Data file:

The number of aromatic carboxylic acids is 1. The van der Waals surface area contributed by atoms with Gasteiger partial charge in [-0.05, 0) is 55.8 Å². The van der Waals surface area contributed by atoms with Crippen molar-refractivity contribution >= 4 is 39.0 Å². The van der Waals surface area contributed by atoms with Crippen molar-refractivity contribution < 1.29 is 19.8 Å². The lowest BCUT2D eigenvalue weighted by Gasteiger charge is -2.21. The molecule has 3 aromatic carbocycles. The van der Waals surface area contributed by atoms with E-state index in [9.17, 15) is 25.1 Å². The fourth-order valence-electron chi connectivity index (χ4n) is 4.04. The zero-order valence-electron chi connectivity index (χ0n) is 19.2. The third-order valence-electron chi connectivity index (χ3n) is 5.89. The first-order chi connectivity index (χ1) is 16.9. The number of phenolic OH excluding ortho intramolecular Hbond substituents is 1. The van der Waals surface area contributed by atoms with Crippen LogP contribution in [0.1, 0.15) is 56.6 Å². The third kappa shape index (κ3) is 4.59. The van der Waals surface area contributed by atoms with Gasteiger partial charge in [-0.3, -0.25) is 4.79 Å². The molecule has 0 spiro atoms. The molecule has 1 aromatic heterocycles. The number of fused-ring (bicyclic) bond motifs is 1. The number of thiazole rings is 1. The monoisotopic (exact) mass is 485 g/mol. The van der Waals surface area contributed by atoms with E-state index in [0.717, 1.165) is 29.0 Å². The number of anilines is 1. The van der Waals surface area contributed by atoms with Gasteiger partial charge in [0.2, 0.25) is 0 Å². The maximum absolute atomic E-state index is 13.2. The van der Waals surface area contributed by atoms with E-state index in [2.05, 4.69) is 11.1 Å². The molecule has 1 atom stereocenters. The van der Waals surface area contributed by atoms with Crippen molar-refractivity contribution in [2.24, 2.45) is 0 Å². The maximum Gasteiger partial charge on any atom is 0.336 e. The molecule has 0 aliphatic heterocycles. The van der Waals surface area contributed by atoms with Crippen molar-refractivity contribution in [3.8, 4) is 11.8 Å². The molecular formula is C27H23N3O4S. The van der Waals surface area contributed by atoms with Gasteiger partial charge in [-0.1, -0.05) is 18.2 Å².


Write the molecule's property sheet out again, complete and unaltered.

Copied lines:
The number of aromatic carboxylic acids is 1. The van der Waals surface area contributed by atoms with Gasteiger partial charge in [-0.05, 0) is 55.8 Å². The van der Waals surface area contributed by atoms with Crippen molar-refractivity contribution >= 4 is 39.0 Å². The van der Waals surface area contributed by atoms with Crippen molar-refractivity contribution < 1.29 is 19.8 Å². The lowest BCUT2D eigenvalue weighted by Gasteiger charge is -2.21. The molecule has 3 aromatic carbocycles. The van der Waals surface area contributed by atoms with E-state index in [9.17, 15) is 25.1 Å². The fourth-order valence-electron chi connectivity index (χ4n) is 4.04. The zero-order valence-electron chi connectivity index (χ0n) is 19.2. The third-order valence-electron chi connectivity index (χ3n) is 5.89. The first-order chi connectivity index (χ1) is 16.9. The number of phenolic OH excluding ortho intramolecular Hbond substituents is 1. The van der Waals surface area contributed by atoms with Crippen LogP contribution in [0.1, 0.15) is 56.6 Å². The third kappa shape index (κ3) is 4.59. The van der Waals surface area contributed by atoms with Gasteiger partial charge in [-0.3, -0.25) is 4.79 Å². The molecule has 0 spiro atoms. The molecule has 1 aromatic heterocycles. The number of fused-ring (bicyclic) bond motifs is 1. The number of thiazole rings is 1. The monoisotopic (exact) mass is 485 g/mol. The van der Waals surface area contributed by atoms with E-state index in [0.717, 1.165) is 29.0 Å². The number of anilines is 1. The van der Waals surface area contributed by atoms with Gasteiger partial charge in [0.2, 0.25) is 0 Å². The maximum absolute atomic E-state index is 13.2. The van der Waals surface area contributed by atoms with E-state index in [2.05, 4.69) is 11.1 Å². The molecule has 1 atom stereocenters. The van der Waals surface area contributed by atoms with Crippen molar-refractivity contribution in [2.24, 2.45) is 0 Å². The maximum Gasteiger partial charge on any atom is 0.336 e. The molecule has 0 aliphatic heterocycles. The van der Waals surface area contributed by atoms with Crippen molar-refractivity contribution in [3.8, 4) is 11.8 Å². The molecular formula is C27H23N3O4S. The van der Waals surface area contributed by atoms with Gasteiger partial charge in [-0.1, -0.05) is 18.2 Å².